Do you love the look of enamel pieces in jewelry but you've been discouraged from making them because of the tedious and labor-intensive process? Maybe you're turned off by the investment in a kiln and the associated tripods and other supports. Or perhaps you are daunted by the fussiness of cleaning copper and washing and sifting enamels. What if I told you that torch-fired enameling can solve all of these problems? That, for an investment of about $100, you could get all the necessary equipment for a start-up enamel studio, including a torch, several enamel colors, beads and bits of copper? That you didn't have to wash or sift enamels or scrub metal? Better yet, that, as a beginner, you could enamel sixty beads in an afternoon?
Well, that is what I'm telling you! No kidding!
Even beyond the initial excitement over its affordability and spontaneous approach, torch-fired enamel offers much creative potential. You can manipulate pieces in the open flame to produce enamel flows or burnt edges. You can coax pink and golden flashes to the surface of a piece by manipulating the balance of oxygen and fuel. Want a smoky haze over there, right next to that hole you punched? Go for it! Torch-fired enameling gives you creative control. From the minute you place a bead or pendant on your mandrel, you are making design decisions. You are intimately involved with your work. Your pieces never leave your sight to go into a kiln. Your approach is fluid, and your design decisions can be either spontaneous or planned.
What happens if you don't like the end result? Just re-fire it! Yes, you can do that, too! There are very few times in life when you get a do-over, but you've just found one of them!
Did I mention that it's also fun? It's the kind of fun that encourages play in the studio-the play of exploration! It was during a play session in the studio that I developed a heat rivet for delicate enamel. No hammering on glass required. Maybe you're interested in making bezels without solder, or making unique, etched beads from copper pipe.
My first goal is to get you comfortable with the open flame of a torch. We'll explore the types of enamels, their colors, and ways to modulate color. We'll discuss suitable metals that work with enamel.
The Japanese have an expression, "shibui," which means "happy accident." For me, shibui is when something is perfectly imperfect. It is the triumph of personality over perfection. It is when the pressure is off and we allow ourselves to play without qualification or judgment. It is when things click, when they feel right, and when we have the most intimate connection to our work. Can you recapture the days when play was your work, the work of the innocent? This is my invitation to you.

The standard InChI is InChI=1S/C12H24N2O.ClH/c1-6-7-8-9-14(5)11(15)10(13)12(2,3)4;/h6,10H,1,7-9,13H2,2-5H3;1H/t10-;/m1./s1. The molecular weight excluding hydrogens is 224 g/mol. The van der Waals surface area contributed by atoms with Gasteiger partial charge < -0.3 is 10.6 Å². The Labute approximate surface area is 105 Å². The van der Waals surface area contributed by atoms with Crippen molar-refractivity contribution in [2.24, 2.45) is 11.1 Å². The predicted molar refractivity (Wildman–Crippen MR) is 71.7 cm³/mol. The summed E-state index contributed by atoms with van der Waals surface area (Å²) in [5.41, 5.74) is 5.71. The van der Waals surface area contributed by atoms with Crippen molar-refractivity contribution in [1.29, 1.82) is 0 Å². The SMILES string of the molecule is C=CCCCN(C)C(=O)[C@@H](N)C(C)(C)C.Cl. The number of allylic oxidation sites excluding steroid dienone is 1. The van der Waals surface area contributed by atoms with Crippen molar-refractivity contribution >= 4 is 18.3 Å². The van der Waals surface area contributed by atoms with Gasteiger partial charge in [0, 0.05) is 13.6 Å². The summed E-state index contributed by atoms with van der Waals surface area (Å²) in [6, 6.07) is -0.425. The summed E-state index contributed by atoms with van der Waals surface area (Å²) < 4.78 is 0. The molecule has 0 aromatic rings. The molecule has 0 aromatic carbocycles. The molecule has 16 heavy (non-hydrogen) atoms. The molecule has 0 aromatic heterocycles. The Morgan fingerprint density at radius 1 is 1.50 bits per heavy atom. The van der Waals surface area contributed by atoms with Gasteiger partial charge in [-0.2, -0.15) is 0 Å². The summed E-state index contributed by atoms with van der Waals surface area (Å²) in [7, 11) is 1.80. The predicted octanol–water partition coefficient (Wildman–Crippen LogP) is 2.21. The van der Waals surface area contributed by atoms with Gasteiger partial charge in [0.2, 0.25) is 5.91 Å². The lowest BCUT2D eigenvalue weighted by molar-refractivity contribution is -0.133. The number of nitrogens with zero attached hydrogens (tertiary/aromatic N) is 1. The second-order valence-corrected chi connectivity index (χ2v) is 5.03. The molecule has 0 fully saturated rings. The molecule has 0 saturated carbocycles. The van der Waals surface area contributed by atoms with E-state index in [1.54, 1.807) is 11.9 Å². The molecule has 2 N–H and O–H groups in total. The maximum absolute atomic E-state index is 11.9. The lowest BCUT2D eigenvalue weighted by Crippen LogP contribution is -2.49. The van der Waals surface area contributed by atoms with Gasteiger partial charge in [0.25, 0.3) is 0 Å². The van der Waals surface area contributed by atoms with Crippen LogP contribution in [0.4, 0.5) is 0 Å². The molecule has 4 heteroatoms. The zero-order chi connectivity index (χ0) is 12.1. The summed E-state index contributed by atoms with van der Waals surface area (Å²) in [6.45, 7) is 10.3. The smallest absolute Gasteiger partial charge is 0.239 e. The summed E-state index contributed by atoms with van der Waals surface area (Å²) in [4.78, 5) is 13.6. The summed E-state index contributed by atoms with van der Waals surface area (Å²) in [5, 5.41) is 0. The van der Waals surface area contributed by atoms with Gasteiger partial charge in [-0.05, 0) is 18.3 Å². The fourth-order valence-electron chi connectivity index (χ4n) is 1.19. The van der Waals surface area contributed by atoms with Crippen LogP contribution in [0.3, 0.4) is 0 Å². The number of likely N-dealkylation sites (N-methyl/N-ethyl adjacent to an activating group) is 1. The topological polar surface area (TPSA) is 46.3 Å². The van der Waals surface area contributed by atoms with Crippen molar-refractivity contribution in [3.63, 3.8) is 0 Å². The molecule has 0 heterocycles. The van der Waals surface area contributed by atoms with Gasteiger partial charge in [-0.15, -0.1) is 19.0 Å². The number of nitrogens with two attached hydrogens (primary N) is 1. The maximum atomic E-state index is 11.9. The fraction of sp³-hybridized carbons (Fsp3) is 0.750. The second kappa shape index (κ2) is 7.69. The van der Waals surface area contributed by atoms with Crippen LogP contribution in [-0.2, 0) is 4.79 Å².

So, what is enamel anyway? The definition of enamel is glass on metal. Enamel, powdered glass, is fused to metal with heat. The process involves putting an iron or copper bead on a mandrel, which is a thin metal rod made of stainless steel. You can purchase these from your welding shop or online. At the welding shop they are called "tig welding wire." Get the appropriate sized mandrel for the hole of your bead. The mandrel should be approximately 9" long.
We're using Thompson Enamel, medium temperature/medium expansion, which is formulated for use on metal. It is 80 mesh, which refers to the particle size. Eighty mesh enamel looks like granulated sugar. We'll start with a nice opaque color... there are many to choose from. Place the enamel in a small ceramic bowl, Pyrex custard cup, or tin. This is the perfect way to recycle tuna fish, dog and cat food tins!
We did mention this was "torch" fired enamel? So we need an inexpensive torch with a bushy flame that we can attach to a 1 lb. canister of map gas. I use the Fire Works torch, which has a handy self-igniting feature and an adjustable dial for oxygen flow. You can obtain the torch for less than $30.
The other important piece of equipment is the bead pulling station, which is a U-shaped piece of heavy gauge aluminum with V notches cut out along the front edge. This simple piece of equipment allows us to remove the bead from the mandrel by placing our mandrel in the V notch with the bead on the inside wall of the bead pulling. When we pull our hand towards our body, the bead slides down the mandrel and falls into a bread pan that contains vermiculite, a non-flammable cushion for our hot bead.